Fuckin' hypocrites.

I was really angry.

But then, I thought: What is the point of that? Offspring never see their parents as real human beings. Parents may delude themselves into feeling seen by their offspring, but that’s never the case: Offspring are always entertaining old grudges, looking forward to the inevitable vindication that will occur when the parents are dead, but they are still alive and in full control of the narrative. Crossposted from Dreamwidth.

Never Enough RETABLOS

Happy Birthday to my fabulous son Ichabod who justifies my existence on this planet because if he wasn’t around, hundreds of miscreants throughout Northern California would be losing out on advantageous plea bargains, and he wouldn’t be around if I hadn’t been around.


Only one of the woodshops I wrote to about outsourcing retablo boxes wrote back, and they quoted me a price of $72. Seventy-two smackeroos for what in the hands of an experienced carpenter would amount to 20 minutes of work? That’s not happening.

There’s an Etsy shop that makes kinda-sorta retablo boxes, but it makes them out of 1/8th inch plywood, which is simply too flimsy for my purposes.

My favorite retablo artist is called Claudio Jimenez Quispé. He makes the little worlds inside of the painted boxes out of a kind of potato plaster—cheaper than polymer clay by a long shot although, of course, you’d have to get the potato-to-plaster ratio right, and as retablo crafting is a secret art, handed down from grandfather to son in a long line of succession that began when the first Spanish conquistadore broke the neck of the last indigenous sun-god worshipper, Quispé is unlikely to share that potato-to-plaster ratio.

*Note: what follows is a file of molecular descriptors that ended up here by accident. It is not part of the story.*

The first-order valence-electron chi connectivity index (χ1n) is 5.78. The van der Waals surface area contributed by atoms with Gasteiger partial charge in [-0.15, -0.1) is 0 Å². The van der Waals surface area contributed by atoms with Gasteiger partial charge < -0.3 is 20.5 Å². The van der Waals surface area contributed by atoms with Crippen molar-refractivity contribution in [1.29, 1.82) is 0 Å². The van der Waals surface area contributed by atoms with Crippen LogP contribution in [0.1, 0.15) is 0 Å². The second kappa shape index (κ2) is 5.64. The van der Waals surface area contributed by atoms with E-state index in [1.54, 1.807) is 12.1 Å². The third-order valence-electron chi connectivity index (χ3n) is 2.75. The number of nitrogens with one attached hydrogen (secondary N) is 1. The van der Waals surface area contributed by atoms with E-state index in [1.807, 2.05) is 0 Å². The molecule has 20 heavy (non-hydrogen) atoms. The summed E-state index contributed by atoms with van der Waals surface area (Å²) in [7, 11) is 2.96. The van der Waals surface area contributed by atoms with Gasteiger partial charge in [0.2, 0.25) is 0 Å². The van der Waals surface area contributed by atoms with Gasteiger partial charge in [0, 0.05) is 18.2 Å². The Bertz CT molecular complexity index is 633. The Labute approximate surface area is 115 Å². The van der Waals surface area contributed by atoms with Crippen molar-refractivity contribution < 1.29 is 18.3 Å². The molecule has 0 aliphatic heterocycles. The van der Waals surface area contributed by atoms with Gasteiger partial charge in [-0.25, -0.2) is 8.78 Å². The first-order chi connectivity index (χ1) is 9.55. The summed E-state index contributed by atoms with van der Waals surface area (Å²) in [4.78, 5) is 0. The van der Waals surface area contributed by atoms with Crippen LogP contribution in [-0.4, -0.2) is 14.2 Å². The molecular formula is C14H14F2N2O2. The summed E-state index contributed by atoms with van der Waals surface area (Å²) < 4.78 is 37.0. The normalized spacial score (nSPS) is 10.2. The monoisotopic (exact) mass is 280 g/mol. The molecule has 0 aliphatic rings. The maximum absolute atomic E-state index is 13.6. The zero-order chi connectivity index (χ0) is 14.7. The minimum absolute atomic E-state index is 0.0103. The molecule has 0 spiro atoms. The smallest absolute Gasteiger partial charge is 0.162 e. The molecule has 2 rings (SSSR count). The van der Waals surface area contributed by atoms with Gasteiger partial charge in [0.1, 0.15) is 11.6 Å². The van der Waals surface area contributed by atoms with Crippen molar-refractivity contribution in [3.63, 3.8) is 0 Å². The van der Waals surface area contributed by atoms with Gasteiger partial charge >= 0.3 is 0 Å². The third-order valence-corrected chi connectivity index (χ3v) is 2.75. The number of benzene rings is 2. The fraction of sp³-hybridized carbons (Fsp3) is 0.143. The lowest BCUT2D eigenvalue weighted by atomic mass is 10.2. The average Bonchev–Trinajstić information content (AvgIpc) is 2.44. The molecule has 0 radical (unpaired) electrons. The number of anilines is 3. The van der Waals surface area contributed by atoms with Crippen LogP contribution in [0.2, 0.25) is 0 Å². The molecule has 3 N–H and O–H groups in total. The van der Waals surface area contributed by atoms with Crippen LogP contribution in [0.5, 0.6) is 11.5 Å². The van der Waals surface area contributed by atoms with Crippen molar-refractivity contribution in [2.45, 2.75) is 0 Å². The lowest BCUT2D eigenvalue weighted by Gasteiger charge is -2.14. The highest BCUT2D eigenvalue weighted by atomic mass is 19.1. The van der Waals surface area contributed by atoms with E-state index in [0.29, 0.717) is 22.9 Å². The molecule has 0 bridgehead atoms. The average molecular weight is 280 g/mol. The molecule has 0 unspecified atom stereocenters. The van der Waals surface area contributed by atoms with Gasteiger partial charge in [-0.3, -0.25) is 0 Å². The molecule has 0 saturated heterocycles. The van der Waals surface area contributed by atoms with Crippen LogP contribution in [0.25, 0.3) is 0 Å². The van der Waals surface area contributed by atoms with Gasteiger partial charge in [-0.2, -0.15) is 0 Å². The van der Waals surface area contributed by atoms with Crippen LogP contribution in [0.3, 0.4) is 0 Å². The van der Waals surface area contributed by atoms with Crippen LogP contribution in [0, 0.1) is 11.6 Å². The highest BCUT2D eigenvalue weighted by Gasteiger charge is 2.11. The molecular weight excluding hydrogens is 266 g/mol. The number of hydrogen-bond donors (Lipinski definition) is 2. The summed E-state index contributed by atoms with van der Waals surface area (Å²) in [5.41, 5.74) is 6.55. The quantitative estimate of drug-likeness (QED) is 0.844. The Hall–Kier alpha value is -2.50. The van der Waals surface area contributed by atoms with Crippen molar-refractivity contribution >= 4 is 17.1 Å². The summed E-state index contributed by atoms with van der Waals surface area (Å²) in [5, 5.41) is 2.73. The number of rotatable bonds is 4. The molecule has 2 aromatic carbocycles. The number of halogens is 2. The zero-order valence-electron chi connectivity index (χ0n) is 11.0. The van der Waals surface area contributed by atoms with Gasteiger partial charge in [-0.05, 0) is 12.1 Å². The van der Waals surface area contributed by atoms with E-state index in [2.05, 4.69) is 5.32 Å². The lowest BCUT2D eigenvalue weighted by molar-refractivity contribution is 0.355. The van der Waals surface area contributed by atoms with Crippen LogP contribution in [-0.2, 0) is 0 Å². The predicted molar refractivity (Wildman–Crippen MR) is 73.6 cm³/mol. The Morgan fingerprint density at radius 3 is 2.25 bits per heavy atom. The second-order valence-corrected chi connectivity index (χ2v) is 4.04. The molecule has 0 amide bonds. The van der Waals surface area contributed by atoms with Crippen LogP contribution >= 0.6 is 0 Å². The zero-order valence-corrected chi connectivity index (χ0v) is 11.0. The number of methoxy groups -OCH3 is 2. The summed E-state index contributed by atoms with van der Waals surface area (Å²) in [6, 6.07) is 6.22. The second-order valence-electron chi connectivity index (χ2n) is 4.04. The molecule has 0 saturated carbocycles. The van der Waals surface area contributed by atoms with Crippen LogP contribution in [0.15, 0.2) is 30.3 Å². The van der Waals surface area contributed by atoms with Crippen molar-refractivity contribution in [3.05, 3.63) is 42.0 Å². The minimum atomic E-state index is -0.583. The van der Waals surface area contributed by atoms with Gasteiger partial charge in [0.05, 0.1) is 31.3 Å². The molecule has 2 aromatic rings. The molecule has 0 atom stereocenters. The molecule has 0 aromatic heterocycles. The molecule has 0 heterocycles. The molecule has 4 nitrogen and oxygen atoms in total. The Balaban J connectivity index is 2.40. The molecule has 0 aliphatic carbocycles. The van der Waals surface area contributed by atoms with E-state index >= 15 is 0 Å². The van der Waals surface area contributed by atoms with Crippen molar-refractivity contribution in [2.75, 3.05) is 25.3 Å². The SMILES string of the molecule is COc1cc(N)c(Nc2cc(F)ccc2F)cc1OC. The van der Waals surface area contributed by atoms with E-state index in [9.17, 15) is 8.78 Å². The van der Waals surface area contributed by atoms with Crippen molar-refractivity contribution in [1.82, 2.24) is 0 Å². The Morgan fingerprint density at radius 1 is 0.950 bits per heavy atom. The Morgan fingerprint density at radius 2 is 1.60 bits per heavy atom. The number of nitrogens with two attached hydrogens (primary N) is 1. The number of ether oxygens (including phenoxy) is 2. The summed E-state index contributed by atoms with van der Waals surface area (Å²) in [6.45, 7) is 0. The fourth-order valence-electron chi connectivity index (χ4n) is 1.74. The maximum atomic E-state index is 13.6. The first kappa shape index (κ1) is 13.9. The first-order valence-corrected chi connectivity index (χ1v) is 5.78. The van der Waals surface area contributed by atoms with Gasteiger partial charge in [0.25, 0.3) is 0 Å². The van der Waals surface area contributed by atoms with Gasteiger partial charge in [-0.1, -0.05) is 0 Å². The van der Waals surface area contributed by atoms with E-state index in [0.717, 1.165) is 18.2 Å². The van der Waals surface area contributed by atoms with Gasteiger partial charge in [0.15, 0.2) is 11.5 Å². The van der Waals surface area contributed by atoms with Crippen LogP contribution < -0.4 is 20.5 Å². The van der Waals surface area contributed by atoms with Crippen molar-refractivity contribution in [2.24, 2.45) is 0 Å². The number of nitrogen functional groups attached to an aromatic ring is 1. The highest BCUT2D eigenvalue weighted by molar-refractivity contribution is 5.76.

One could experiment, I suppose. But that could take 10 years.

Quispé’s work is spectacular. I particularly like the first one. A retablo of a retablo shop! And one of those retablos in the retablo shop might be a retablo of a retablo shop—and thus the infinite is approached by crawling through tinier and tinier tunnels…

Crossposted from Dreamwidth.